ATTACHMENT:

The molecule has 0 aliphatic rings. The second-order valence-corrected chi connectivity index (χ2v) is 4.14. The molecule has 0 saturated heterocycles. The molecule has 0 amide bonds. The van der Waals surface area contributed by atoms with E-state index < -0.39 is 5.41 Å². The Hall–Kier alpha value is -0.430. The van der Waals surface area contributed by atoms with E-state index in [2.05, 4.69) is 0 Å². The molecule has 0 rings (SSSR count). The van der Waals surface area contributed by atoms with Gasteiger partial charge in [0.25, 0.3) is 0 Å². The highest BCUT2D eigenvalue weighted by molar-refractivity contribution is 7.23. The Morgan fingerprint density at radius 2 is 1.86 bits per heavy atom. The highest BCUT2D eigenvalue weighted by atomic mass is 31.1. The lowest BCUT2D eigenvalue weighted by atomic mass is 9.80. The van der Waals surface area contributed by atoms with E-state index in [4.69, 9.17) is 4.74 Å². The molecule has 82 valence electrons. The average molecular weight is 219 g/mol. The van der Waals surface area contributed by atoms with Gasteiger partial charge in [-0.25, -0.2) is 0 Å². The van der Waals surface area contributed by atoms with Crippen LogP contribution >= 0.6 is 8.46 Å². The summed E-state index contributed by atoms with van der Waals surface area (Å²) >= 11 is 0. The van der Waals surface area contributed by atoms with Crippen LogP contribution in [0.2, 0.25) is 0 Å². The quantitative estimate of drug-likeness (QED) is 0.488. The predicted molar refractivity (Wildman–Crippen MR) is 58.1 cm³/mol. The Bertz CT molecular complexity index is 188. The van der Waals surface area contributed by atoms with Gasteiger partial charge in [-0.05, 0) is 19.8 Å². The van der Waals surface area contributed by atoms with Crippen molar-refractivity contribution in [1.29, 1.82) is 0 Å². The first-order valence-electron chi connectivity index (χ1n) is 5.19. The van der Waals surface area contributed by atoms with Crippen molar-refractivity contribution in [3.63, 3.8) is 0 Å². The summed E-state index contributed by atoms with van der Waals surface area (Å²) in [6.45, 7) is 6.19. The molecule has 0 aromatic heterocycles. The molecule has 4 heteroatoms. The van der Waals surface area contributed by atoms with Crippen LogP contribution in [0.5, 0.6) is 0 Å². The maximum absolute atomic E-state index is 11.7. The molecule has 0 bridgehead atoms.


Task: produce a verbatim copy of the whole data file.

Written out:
The molecule has 0 aliphatic rings. The second-order valence-corrected chi connectivity index (χ2v) is 4.14. The molecule has 0 saturated heterocycles. The molecule has 0 amide bonds. The van der Waals surface area contributed by atoms with E-state index < -0.39 is 5.41 Å². The Hall–Kier alpha value is -0.430. The van der Waals surface area contributed by atoms with E-state index in [2.05, 4.69) is 0 Å². The molecule has 0 rings (SSSR count). The van der Waals surface area contributed by atoms with Gasteiger partial charge in [0.25, 0.3) is 0 Å². The highest BCUT2D eigenvalue weighted by molar-refractivity contribution is 7.23. The Morgan fingerprint density at radius 2 is 1.86 bits per heavy atom. The highest BCUT2D eigenvalue weighted by atomic mass is 31.1. The lowest BCUT2D eigenvalue weighted by atomic mass is 9.80. The van der Waals surface area contributed by atoms with E-state index in [4.69, 9.17) is 4.74 Å². The molecule has 82 valence electrons. The average molecular weight is 219 g/mol. The van der Waals surface area contributed by atoms with Gasteiger partial charge in [-0.25, -0.2) is 0 Å². The van der Waals surface area contributed by atoms with Crippen LogP contribution >= 0.6 is 8.46 Å². The summed E-state index contributed by atoms with van der Waals surface area (Å²) >= 11 is 0. The van der Waals surface area contributed by atoms with Crippen LogP contribution in [0.2, 0.25) is 0 Å². The quantitative estimate of drug-likeness (QED) is 0.488. The predicted molar refractivity (Wildman–Crippen MR) is 58.1 cm³/mol. The Bertz CT molecular complexity index is 188. The van der Waals surface area contributed by atoms with Gasteiger partial charge in [-0.05, 0) is 19.8 Å². The van der Waals surface area contributed by atoms with Crippen molar-refractivity contribution in [1.29, 1.82) is 0 Å². The first-order valence-electron chi connectivity index (χ1n) is 5.19. The van der Waals surface area contributed by atoms with Crippen molar-refractivity contribution in [3.63, 3.8) is 0 Å². The summed E-state index contributed by atoms with van der Waals surface area (Å²) in [6.45, 7) is 6.19. The molecule has 0 aromatic heterocycles. The molecule has 4 heteroatoms. The van der Waals surface area contributed by atoms with Crippen LogP contribution in [0.5, 0.6) is 0 Å². The maximum absolute atomic E-state index is 11.7. The molecule has 0 bridgehead atoms.